An international artist will be making an appearance in Manchester this week to unveil a series of sculptures inspired by the city.
French sculptor, Frédéric Daty, will be at Castle Fine Art on King Street on Thursday (15th March) between 6pm and 8pm to showcase pieces from his new collection Ombres de Ville. The works will then be on display at the gallery for a further week.
Attendees of the event will have the opportunity to learn about Daty’s inspirations and techniques, including the essential role light and shadows play in his sculptures and how each individual element is carefully assembled to create volume and perspective.
Translating as ‘shadows of the city’ the Ombres de Ville collection is inspired by the intrinsic energy and life force of cities. Daty aims to evoke feelings of nostalgia and modernity through his sculptures, which portray iconic locations in Manchester such as Victoria Station, the Beetham Tower and The Central Library.
Whilst carrying out research for the collection, Daty visited the Manchester Art Gallery and was enamoured by the works of French Impressionist painter, Pierre Adolphe Valette, who was the first artist to paint Manchester. Daty has paid homage to Valette by recreating his painting ‘The Irwell’ as a sculpture.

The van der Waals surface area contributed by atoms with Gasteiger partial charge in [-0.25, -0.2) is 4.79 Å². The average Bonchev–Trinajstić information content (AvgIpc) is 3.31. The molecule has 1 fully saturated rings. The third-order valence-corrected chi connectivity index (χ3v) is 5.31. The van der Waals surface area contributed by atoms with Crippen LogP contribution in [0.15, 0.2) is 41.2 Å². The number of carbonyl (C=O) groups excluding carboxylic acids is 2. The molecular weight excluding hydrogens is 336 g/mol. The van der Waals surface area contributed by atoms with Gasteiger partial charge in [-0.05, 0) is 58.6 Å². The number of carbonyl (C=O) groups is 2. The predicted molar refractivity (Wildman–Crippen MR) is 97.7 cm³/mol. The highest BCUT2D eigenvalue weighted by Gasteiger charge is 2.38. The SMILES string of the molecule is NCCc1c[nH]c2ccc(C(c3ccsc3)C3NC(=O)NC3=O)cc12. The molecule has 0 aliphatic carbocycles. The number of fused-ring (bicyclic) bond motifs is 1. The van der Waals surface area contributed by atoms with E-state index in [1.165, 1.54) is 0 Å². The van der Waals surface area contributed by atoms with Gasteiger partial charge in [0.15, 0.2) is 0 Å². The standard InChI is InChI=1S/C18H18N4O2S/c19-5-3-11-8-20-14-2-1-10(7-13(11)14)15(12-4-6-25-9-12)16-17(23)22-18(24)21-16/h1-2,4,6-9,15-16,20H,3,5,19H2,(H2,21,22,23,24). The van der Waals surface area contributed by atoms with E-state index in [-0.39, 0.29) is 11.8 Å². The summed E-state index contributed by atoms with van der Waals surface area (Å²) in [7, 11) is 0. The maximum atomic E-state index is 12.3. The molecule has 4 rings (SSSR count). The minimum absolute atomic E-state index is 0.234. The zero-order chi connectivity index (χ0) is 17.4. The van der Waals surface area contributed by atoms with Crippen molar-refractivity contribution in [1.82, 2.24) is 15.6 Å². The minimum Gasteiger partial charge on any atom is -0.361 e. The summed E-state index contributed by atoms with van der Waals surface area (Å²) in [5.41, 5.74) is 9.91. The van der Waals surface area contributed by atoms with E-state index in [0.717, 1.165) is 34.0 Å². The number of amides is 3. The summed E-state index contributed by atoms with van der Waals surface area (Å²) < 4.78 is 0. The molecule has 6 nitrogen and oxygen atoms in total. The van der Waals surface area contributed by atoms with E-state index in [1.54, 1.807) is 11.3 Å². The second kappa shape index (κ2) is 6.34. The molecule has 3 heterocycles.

Speaking ahead of his appearance, Frédéric Daty said: “I’m looking forward to meeting the people of Manchester and seeing how they react to my work.
“Manchester is a city mostly associated with a deep and rich pop culture and musical history, and many people are unaware that it was regarded as the first and greatest industrialised city in the world.
“Historically Manchester gifted the UK with its first true canal and railway station used to transport goods during the Industrial Revolution. It’s this architectural legacy that was in the forefront of my mind when creating this collection. ‘’
Nicholas Beese, gallery manager for Castle Fine Art, King Street said: “It will be a great pleasure to have Daty visit our gallery on Thursday to showcase his Manchester-themed sculptures.
“His unique methods and balance of light and shade really reflect the depth and complexity of his subjects and we can’t wait for visitors to witness it for themselves and appreciate the artwork in person.”